Early data from a clinical trial on a potential HIV vaccine is showing promising results.
As researchers and scientists were racing to develop a jab for the coronavirus, other experts have used mRNA technology to see if it could be used on other deadly viruses.
This technology uses lipid nanoparticles to deliver tiny bits of nucleic acid that gives the body instructions on making proteins that can go onto produce antibodies to fight a pathogen.
It has been long thought something like this could be utilised to fight HIV, however the theory is only just starting to show results.
The International AIDS Vaccine Initiative and The Scripps Research Institute has been looking at an HIV vaccine based off the Covid-19 vaccine developed by the likes of Pfizer-BioNTech and Moderna.
In Phase I clinical trials, the vaccine has shown to be 97 per cent effective against the virus.
HIV has been around for more than 30 years and a cure has evaded health officials ever since.
While the world has been blessed with the arrival of anti-retroviral medication, the hunt for a vaccine has always been elusive. Scientists have been stumped by the virus' ability to mutate so rapidly.
But there are hopes this new avenue could be huge.
Dr William Schaffner, a professor of preventative medicine and infectious diseases at Vanderbilt University in Nashville, said about the data: "These are very early studies. But nonetheless, they are provocative.
"This is a very innovative approach to developing a vaccine that hasn't been done before...[it's] kind of a culmination of 21st century science.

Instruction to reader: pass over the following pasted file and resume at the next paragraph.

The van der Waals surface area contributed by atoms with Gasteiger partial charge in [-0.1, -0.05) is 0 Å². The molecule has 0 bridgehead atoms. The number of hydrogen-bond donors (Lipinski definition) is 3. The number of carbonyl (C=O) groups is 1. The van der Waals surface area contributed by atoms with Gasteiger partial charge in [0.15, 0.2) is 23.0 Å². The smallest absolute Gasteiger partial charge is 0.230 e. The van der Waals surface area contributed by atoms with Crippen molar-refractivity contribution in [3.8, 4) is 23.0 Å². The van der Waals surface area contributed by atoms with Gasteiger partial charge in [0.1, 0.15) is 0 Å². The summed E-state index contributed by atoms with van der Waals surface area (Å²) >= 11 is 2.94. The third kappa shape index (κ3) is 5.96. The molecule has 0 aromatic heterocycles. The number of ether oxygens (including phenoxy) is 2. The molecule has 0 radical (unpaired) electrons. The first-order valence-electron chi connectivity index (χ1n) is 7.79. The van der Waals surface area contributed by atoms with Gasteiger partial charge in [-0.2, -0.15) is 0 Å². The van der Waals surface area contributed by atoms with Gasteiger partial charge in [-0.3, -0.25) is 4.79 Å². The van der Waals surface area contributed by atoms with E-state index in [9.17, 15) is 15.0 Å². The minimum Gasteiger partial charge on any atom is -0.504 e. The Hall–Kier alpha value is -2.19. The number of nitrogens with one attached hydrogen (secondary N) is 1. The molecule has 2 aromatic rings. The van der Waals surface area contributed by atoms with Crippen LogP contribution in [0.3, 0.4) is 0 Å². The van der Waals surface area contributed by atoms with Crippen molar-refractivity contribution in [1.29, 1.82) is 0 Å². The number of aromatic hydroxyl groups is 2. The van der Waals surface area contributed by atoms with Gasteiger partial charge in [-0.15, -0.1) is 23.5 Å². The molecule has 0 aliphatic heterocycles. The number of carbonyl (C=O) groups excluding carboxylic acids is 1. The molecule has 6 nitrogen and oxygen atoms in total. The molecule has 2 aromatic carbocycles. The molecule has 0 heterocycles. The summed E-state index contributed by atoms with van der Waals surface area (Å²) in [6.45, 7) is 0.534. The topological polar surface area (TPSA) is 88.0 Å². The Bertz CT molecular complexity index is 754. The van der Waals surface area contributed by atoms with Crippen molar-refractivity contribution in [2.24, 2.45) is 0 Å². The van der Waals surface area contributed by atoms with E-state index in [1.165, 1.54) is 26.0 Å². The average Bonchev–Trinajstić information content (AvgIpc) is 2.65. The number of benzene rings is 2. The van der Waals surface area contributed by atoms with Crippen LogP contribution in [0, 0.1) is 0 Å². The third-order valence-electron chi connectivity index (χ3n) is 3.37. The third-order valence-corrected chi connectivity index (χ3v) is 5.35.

"This study demonstrates proof of principle for a new vaccine concept for HIV, a concept that could be applied to other pathogens, as well."
Dr William Schief, a professor and immunologist at Scripps Research, is hopeful this will pave a new path in the fight against the virus that affects 38 million people around the world.
"This study demonstrates proof of principle for a new vaccine concept for HIV, a concept that could be applied to other pathogens as well," he said in a statement.
"With our many collaborators on the study team, we showed that vaccines can be designed to stimulate rare immune cells with specific properties and this targeted stimulation can be very efficient in humans.
"We believe this approach will be key to making an HIV vaccine and possibly important for making vaccines against other pathogens."
The big test will be whether the vaccine candidate holds up its effectiveness when it's tested on a much larger pool of subjects.
Only 48 people were a part of the Phase I trial, but it's hoped many more will sign onto the later trials.
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